Death's Half Acre
Grand Central Publishing, Aug 2008, $24.99
In North Carolina, rural Colleton County commissioner Candace “don’t call me Candy” Bradshaw commits suicide stunning everyone. Sheriff’s Deputy Dwight Bryant investigates to insure that Candace did kill herself even with the note she left behind claiming bad deeds, the woman seemed to have everything going. He soon begins to uncover why as greed, official corruption, and homicide seem to have tentacles throughout the county; kickbacks to award construction of housing and malls is prevalent.
Bryant’s wife Judge Deborah Knott is working mostly on small-claims suits that include many small farmers being squeezed off the land in a big government eminent domain grab. She worries these cases are going to cost her future in local politics even more than her reprobate father Kezzie, a infamous bootlegging con man who swears he is retired, but she assumes he is cooling his heels setting up his next sting.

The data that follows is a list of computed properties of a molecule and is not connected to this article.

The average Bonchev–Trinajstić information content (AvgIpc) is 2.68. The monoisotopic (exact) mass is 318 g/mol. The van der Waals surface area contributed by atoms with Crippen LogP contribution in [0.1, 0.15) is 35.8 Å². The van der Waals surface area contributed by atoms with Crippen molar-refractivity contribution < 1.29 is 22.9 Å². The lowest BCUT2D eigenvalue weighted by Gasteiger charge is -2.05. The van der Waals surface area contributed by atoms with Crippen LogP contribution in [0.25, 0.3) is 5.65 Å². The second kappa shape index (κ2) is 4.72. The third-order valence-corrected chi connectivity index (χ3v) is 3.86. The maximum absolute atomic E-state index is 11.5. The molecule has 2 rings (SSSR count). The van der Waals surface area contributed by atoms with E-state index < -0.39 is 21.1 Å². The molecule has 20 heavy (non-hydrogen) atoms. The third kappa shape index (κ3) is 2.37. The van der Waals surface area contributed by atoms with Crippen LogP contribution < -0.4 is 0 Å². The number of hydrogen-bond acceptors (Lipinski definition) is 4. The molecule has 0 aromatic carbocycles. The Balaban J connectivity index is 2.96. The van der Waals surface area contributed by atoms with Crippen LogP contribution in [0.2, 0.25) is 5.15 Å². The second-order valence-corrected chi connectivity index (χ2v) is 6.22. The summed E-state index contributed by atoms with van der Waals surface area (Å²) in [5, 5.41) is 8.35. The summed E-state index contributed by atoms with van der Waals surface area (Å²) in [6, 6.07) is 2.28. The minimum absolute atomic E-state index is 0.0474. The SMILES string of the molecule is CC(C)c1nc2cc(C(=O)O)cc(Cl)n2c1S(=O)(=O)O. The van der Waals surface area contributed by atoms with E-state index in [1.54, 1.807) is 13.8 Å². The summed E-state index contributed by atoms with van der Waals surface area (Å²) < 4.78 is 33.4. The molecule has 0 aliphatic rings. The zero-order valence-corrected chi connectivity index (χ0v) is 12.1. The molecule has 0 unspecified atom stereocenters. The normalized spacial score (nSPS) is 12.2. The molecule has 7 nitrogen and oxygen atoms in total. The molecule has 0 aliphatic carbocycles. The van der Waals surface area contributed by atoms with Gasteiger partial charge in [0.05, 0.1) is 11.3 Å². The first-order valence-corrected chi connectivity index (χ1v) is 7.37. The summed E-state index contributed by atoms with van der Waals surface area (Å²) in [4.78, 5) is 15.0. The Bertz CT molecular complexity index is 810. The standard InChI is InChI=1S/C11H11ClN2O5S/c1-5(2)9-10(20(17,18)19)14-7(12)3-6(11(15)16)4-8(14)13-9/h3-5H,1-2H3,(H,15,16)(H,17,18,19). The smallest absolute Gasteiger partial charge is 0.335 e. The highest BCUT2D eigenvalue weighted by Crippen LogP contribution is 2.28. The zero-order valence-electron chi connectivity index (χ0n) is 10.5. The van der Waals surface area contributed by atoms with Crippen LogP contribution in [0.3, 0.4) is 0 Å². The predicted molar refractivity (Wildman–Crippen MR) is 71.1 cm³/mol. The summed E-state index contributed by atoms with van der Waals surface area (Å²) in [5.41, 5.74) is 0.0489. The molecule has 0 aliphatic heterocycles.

The key to this cozy and the entire Knott series is how realistic the Carolina blue cast feels. Readers will enjoy this fine entry as Dwight struggles with a case that looks like suicide yet has some doubts while his wife worries about the impact of whatever her father’s next travesty will be while also getting involved in the Bradshaw death. Readers will enjoy the deep look at development on the rural locals of Colleton County as fraud and bribery are the American way.